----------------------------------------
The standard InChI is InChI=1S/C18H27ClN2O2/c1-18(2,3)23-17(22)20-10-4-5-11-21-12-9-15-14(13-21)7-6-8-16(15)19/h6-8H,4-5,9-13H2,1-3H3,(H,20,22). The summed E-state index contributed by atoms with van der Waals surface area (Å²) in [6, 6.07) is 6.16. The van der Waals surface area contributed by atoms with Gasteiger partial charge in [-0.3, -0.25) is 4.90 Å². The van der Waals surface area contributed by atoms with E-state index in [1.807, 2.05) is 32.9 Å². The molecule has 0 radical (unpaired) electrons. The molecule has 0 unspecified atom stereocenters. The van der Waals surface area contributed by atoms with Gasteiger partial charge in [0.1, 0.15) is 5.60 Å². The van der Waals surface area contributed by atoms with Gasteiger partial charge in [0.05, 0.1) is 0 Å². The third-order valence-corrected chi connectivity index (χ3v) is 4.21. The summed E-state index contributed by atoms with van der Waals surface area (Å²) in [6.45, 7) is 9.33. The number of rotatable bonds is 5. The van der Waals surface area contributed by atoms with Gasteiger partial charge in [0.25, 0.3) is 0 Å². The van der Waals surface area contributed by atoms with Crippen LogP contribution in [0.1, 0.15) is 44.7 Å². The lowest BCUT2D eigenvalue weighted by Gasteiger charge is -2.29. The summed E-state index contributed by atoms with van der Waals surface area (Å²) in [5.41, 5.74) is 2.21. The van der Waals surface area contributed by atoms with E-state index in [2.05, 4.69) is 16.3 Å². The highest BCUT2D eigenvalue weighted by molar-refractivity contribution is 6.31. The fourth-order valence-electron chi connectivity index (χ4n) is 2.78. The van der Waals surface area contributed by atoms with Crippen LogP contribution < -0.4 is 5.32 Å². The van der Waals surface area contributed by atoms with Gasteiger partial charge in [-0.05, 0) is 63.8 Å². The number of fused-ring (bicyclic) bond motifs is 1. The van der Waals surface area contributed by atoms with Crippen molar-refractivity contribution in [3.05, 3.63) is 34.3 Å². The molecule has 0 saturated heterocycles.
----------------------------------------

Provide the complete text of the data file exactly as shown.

The standard InChI is InChI=1S/C18H27ClN2O2/c1-18(2,3)23-17(22)20-10-4-5-11-21-12-9-15-14(13-21)7-6-8-16(15)19/h6-8H,4-5,9-13H2,1-3H3,(H,20,22). The summed E-state index contributed by atoms with van der Waals surface area (Å²) in [6, 6.07) is 6.16. The van der Waals surface area contributed by atoms with Gasteiger partial charge in [-0.3, -0.25) is 4.90 Å². The van der Waals surface area contributed by atoms with E-state index in [1.807, 2.05) is 32.9 Å². The molecule has 0 radical (unpaired) electrons. The molecule has 0 unspecified atom stereocenters. The van der Waals surface area contributed by atoms with Gasteiger partial charge in [0.1, 0.15) is 5.60 Å². The van der Waals surface area contributed by atoms with Gasteiger partial charge in [0.05, 0.1) is 0 Å². The third-order valence-corrected chi connectivity index (χ3v) is 4.21. The summed E-state index contributed by atoms with van der Waals surface area (Å²) in [6.45, 7) is 9.33. The number of rotatable bonds is 5. The van der Waals surface area contributed by atoms with Gasteiger partial charge in [0.25, 0.3) is 0 Å². The van der Waals surface area contributed by atoms with Crippen LogP contribution in [0.1, 0.15) is 44.7 Å². The lowest BCUT2D eigenvalue weighted by Gasteiger charge is -2.29. The summed E-state index contributed by atoms with van der Waals surface area (Å²) in [5.41, 5.74) is 2.21. The van der Waals surface area contributed by atoms with E-state index in [2.05, 4.69) is 16.3 Å². The highest BCUT2D eigenvalue weighted by molar-refractivity contribution is 6.31. The fourth-order valence-electron chi connectivity index (χ4n) is 2.78. The van der Waals surface area contributed by atoms with Crippen LogP contribution < -0.4 is 5.32 Å². The van der Waals surface area contributed by atoms with Gasteiger partial charge in [-0.05, 0) is 63.8 Å². The number of fused-ring (bicyclic) bond motifs is 1. The van der Waals surface area contributed by atoms with Crippen molar-refractivity contribution in [3.05, 3.63) is 34.3 Å². The molecule has 0 saturated heterocycles.